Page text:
Ebenezer Scrooge repents, George Bailey is born again and Kevin McCallister says his prayers, pounds two burglars and helps heal a neighbor's tortured soul.
It's Christmas at the movies.
Elsewhere in the mall that is America, the Starship Enterprise saves humanity, again, Cruella De Vil chases the latest incarnation of 101 Dalmatians and this year's workaholic Dad -- Arnold Schwarzenegger as a muscular sequel to Tim Allen -- searches for his inner child.
This, too, is Christmas at the movies.
It's that magic season when Americans have time and money to splurge at the multiplex. Still, it's hard to ignore that it's Christmas, which many still associate with faith and family. The result: movies that define "Christmas spirit" as family-friendly fun, with a dash of lowest-common-denominator spirituality. Throw in some snow, twinkling lights, a hint of the supernatural and at least one reference to Christmas and the package is complete.
"I think Hollywood concedes that it's good if, at the end of a Christmas movie, people are left with some kind of vague, warm glow," said Michael Medved, film critic for the New York Post. "People are supposed to hug at the end of Christmas movies, as opposed to collapsing from sheer exhaustion, like at the end of summer movies."
While it's easy to name some movies that are, in fact, about Christmas, there is remarkably little religious content in the films released during this season, said film critic and historian Leonard Maltin of Entertainment Tonight.
"I think of the words `big,' `expensive' and `family,' in about that order," he said. "The closest you get to religion in most Christmas movies is a reaffirmation of the Golden Rule. You know, love your neighbor, have a little faith, good will towards men and all of that. ... It's not going to get deeper than that, because we're talking about the mass market."
Yet almost every year, someone will go one step further -- beyond "holiday" or "Christmas" movie status -- and try to say something about the meaning of the season.
This year's entry is "The Preacher's Wife," a remake of a 1947 classic "The Bishop's Wife." The film's stars have made a concerted effort to signal that this isn't your typical Hollywood take on spirituality.
Courtney Vance, who plays the preacher, was baptized shortly before filming began. Superstar Denzel Washington, who plays the dapper angel, Dudley, told reporters he did his scriptural homework beforehand. "Yes, I believe in God and the Bible," said Washington, the son of a Pentecostal pastor. "I believe we all have angel potentiality as well. There's all kinds of angels that are talked about in the Bible." And singer Whitney Houston, who plays his wife, told Aspire magazine that the movie's gospel music had an impact. "I truly believe the Holy Spirit came down and took over because I saw people on the set affected -- people you never dreamed would be touched -- crying and sobbing," she said.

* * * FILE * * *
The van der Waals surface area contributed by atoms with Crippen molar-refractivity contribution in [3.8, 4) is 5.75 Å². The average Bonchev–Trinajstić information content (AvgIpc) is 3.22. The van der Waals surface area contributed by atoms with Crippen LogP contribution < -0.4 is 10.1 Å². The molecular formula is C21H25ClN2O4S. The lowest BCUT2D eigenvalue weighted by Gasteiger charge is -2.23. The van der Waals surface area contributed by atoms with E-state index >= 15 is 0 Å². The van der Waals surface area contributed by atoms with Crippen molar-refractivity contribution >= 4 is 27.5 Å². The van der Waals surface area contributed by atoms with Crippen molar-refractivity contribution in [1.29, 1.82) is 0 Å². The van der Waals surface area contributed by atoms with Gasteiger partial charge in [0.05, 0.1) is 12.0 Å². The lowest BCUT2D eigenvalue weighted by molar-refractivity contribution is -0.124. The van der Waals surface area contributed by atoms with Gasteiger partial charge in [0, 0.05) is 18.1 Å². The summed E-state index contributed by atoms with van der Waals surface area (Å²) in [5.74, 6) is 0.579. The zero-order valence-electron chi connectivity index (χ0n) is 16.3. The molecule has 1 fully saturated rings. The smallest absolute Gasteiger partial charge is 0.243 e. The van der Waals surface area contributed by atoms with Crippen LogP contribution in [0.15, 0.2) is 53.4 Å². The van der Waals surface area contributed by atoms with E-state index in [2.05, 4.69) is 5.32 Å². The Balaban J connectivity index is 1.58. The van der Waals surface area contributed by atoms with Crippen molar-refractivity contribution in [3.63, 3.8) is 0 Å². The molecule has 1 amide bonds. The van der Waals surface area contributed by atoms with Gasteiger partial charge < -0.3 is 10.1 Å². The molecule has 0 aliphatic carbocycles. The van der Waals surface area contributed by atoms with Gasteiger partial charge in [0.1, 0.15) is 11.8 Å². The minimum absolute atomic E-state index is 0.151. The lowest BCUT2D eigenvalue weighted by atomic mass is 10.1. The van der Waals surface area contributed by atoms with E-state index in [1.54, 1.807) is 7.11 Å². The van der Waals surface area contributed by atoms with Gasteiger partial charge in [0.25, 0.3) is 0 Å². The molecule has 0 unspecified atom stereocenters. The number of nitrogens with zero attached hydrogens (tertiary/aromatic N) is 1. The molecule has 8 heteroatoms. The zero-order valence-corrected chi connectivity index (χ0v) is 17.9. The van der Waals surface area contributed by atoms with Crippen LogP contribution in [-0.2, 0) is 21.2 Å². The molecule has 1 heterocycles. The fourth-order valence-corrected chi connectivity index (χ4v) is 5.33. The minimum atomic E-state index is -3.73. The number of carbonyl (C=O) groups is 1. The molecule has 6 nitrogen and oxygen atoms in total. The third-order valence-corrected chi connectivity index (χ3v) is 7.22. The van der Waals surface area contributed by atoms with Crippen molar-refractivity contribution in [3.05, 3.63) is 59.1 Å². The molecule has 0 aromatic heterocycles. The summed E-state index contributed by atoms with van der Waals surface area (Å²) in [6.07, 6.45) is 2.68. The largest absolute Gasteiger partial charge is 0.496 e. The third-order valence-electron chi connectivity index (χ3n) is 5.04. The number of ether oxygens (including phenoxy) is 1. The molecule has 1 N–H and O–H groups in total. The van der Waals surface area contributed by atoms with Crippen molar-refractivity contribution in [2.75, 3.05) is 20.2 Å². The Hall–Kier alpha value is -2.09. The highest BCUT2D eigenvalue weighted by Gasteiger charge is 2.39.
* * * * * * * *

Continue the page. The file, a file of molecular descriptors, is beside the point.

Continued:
Nevertheless, director Penny Marshall clearly avoided offensive doctrinal specifics. "This isn't a film about Jesus. It's about the importance of family and community. It has a fable quality. It's very magical," she told the San Francisco Chronicle.
Traditional Christians who see this film, and Hollywood's other vaguely spiritual offerings, can react in one of two ways, said Phil Boatwright, Jr., editor of the Movie Reporter newsletter. They can be offended, noting that legions of movie characters spout the name of Jesus in curses, while folks in "The Preacher's Wife" can't even seem to speak the J-word in church. Or, viewers can be thankful that some movie makers now acknowledge that there's more to life than sex, money, cars and guns.
"It isn't Hollywood's job to preach. What Hollywood can do is get us to think, maybe even think about spiritual issues," said Boatwright. "Still, Christmas is supposed to be somebody's birthday. ... If you're going to make movies about Christmas, you can either deal with that reality or you can leave that out, which makes it pretty obvious that you don't want to deal with it."